Wednesday, April 9, 2008

MoH awarded to MA2(SEAL) Michael Monsoor

The parents of Master-At-Arms 2nd Class (SEAL) Michael Monsoor, a 25-year-old SEAL machine-gunner killed when he dove on a grenade to save his shipmates, accepted their son’s posthumous Medal of Honor on Tuesday from a tearful President Bush at the White House.
George and Sally Monsoor received their son’s framed medal in an East Room ceremony attended by hundreds of sailors, living Medal of Honor recipients and top White House and Navy officials, including Vice President Dick Cheney and Chief of Naval Operations Adm. Gary Roughead. Bush also unveiled Monsoor’s formal citation, which was read aloud.
"The Medal of Honor is awarded for an act of such courage that no one could rightly be expected to undertake it. Yet those who knew Michael Monsoor were not surprised when he did." Bush said.
Monsoor was one of about 32s SEALs fighting with U.S. Army, Marine Corps and Iraqi troops to take the insurgent-controlled city of Ramadi, said Dick Couch, author of “The Sheriff of Ramadi,” a forthcoming book about the battle that features Monsoor’s picture on its cover. Rather than make a traditional invasion sweep through the dangerous capital of Anbar province, as U.S. forces had done in the battle of Fallujah, regular and special forces troops advanced piecemeal through neighborhoods in the city, cleared out enemies and then held the territory in an “ink-blot strategy,” Couch said.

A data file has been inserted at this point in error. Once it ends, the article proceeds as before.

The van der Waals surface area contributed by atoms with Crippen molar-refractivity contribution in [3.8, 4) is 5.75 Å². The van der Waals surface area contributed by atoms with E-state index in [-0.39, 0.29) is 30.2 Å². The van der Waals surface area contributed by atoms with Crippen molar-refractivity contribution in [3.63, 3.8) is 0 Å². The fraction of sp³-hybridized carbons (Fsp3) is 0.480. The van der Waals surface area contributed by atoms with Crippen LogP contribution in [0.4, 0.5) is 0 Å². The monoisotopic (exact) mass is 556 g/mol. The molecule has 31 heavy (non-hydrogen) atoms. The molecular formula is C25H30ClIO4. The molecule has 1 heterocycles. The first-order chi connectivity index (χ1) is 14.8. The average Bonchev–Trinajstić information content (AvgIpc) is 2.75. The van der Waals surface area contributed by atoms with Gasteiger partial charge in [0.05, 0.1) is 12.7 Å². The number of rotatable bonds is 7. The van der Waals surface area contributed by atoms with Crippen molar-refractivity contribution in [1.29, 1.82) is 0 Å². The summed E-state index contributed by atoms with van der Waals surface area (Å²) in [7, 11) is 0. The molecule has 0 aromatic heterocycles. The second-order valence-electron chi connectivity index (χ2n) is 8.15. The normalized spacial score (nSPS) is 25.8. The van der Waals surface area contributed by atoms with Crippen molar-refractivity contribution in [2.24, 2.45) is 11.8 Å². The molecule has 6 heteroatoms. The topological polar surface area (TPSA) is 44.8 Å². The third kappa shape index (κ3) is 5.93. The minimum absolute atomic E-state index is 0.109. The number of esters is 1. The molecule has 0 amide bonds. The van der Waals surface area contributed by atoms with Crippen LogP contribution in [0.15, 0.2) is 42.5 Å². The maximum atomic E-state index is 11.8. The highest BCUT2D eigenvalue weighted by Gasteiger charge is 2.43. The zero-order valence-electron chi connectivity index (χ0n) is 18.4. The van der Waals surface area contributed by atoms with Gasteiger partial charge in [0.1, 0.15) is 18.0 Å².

Monsoor and his SEAL teammates provided reconnaissance and over-watch for the other troops as they fought in the city, and as such often bore the brunt of intense enemy attacks, Couch said. The day he died, Monsoor was stationed with his machine gun on a rooftop between two SEAL snipers providing cover for an Army unit working in a rail yard. The two men were lying prone, aiming their rifles through holes blasted in the wall, when a grenade sailed onto the rooftop and hit Monsoor in the chest. According to the official Navy biography, there was no way either of the teammates could have escaped, and even after Monsoor dove on the grenade, both SEALs suffered shrapnel wounds.